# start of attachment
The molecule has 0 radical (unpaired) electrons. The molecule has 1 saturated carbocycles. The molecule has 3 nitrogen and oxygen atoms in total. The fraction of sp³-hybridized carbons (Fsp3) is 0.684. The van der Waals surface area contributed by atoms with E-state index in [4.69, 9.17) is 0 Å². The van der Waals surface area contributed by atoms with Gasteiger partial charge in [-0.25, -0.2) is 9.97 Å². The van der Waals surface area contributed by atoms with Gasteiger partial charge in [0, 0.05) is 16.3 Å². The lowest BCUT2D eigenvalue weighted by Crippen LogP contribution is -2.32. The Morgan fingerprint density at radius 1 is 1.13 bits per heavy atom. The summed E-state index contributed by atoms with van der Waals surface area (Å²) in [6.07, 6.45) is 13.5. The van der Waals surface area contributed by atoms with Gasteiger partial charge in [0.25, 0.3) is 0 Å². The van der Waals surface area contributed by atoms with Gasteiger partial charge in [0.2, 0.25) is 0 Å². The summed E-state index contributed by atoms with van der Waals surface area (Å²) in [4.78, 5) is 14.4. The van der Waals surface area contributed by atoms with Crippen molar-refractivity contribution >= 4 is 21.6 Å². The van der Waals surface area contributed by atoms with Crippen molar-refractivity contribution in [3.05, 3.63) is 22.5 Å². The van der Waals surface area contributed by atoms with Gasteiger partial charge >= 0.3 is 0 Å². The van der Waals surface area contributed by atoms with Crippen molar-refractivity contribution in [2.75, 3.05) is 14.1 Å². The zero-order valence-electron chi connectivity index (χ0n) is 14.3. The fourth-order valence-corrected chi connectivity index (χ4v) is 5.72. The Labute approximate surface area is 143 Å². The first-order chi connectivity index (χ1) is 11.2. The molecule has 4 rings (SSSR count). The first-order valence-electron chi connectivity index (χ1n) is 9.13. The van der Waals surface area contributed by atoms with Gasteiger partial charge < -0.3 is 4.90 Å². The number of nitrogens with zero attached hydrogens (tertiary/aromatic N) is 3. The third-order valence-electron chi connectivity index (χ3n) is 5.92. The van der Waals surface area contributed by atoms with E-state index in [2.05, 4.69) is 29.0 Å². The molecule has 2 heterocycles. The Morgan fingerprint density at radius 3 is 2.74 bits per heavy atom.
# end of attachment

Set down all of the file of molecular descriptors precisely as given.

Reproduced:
The molecule has 0 radical (unpaired) electrons. The molecule has 1 saturated carbocycles. The molecule has 3 nitrogen and oxygen atoms in total. The fraction of sp³-hybridized carbons (Fsp3) is 0.684. The van der Waals surface area contributed by atoms with E-state index in [4.69, 9.17) is 0 Å². The van der Waals surface area contributed by atoms with Gasteiger partial charge in [-0.25, -0.2) is 9.97 Å². The van der Waals surface area contributed by atoms with Gasteiger partial charge in [0, 0.05) is 16.3 Å². The lowest BCUT2D eigenvalue weighted by Crippen LogP contribution is -2.32. The Morgan fingerprint density at radius 1 is 1.13 bits per heavy atom. The summed E-state index contributed by atoms with van der Waals surface area (Å²) in [6.07, 6.45) is 13.5. The van der Waals surface area contributed by atoms with Gasteiger partial charge in [0.25, 0.3) is 0 Å². The van der Waals surface area contributed by atoms with Gasteiger partial charge in [0.2, 0.25) is 0 Å². The summed E-state index contributed by atoms with van der Waals surface area (Å²) in [4.78, 5) is 14.4. The van der Waals surface area contributed by atoms with Crippen molar-refractivity contribution >= 4 is 21.6 Å². The van der Waals surface area contributed by atoms with Crippen molar-refractivity contribution in [3.05, 3.63) is 22.5 Å². The van der Waals surface area contributed by atoms with Gasteiger partial charge >= 0.3 is 0 Å². The van der Waals surface area contributed by atoms with Crippen molar-refractivity contribution in [2.75, 3.05) is 14.1 Å². The zero-order valence-electron chi connectivity index (χ0n) is 14.3. The fourth-order valence-corrected chi connectivity index (χ4v) is 5.72. The Labute approximate surface area is 143 Å². The first-order chi connectivity index (χ1) is 11.2. The molecule has 4 rings (SSSR count). The first-order valence-electron chi connectivity index (χ1n) is 9.13. The van der Waals surface area contributed by atoms with Gasteiger partial charge < -0.3 is 4.90 Å². The number of nitrogens with zero attached hydrogens (tertiary/aromatic N) is 3. The third-order valence-electron chi connectivity index (χ3n) is 5.92. The van der Waals surface area contributed by atoms with E-state index in [2.05, 4.69) is 29.0 Å². The molecule has 2 heterocycles. The Morgan fingerprint density at radius 3 is 2.74 bits per heavy atom.